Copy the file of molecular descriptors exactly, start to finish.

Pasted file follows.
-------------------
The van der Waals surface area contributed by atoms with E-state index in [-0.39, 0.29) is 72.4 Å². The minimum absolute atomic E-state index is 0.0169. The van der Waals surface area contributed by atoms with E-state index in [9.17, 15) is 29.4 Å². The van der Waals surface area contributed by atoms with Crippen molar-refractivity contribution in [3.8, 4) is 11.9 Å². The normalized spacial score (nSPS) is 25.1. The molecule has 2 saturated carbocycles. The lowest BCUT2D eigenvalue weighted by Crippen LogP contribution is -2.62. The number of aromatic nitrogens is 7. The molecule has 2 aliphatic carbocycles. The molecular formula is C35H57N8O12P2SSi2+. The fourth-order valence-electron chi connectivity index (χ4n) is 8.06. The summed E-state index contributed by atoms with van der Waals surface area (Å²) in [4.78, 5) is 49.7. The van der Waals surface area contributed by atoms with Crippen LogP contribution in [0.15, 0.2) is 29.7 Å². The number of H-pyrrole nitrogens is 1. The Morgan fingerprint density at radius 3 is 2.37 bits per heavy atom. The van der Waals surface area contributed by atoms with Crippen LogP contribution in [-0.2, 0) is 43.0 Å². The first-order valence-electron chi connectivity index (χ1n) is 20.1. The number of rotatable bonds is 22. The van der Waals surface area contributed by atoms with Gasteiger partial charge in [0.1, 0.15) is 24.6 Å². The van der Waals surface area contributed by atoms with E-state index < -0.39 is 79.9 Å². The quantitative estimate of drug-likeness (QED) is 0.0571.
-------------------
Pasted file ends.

The van der Waals surface area contributed by atoms with E-state index in [-0.39, 0.29) is 72.4 Å². The minimum absolute atomic E-state index is 0.0169. The van der Waals surface area contributed by atoms with E-state index in [9.17, 15) is 29.4 Å². The van der Waals surface area contributed by atoms with Crippen molar-refractivity contribution in [3.8, 4) is 11.9 Å². The normalized spacial score (nSPS) is 25.1. The molecule has 2 saturated carbocycles. The lowest BCUT2D eigenvalue weighted by Crippen LogP contribution is -2.62. The number of aromatic nitrogens is 7. The molecule has 2 aliphatic carbocycles. The molecular formula is C35H57N8O12P2SSi2+. The fourth-order valence-electron chi connectivity index (χ4n) is 8.06. The summed E-state index contributed by atoms with van der Waals surface area (Å²) in [4.78, 5) is 49.7. The van der Waals surface area contributed by atoms with Crippen LogP contribution in [0.15, 0.2) is 29.7 Å². The number of H-pyrrole nitrogens is 1. The Morgan fingerprint density at radius 3 is 2.37 bits per heavy atom. The van der Waals surface area contributed by atoms with Crippen LogP contribution in [-0.2, 0) is 43.0 Å². The first-order valence-electron chi connectivity index (χ1n) is 20.1. The number of rotatable bonds is 22. The van der Waals surface area contributed by atoms with Gasteiger partial charge in [0.1, 0.15) is 24.6 Å². The van der Waals surface area contributed by atoms with E-state index < -0.39 is 79.9 Å². The quantitative estimate of drug-likeness (QED) is 0.0571.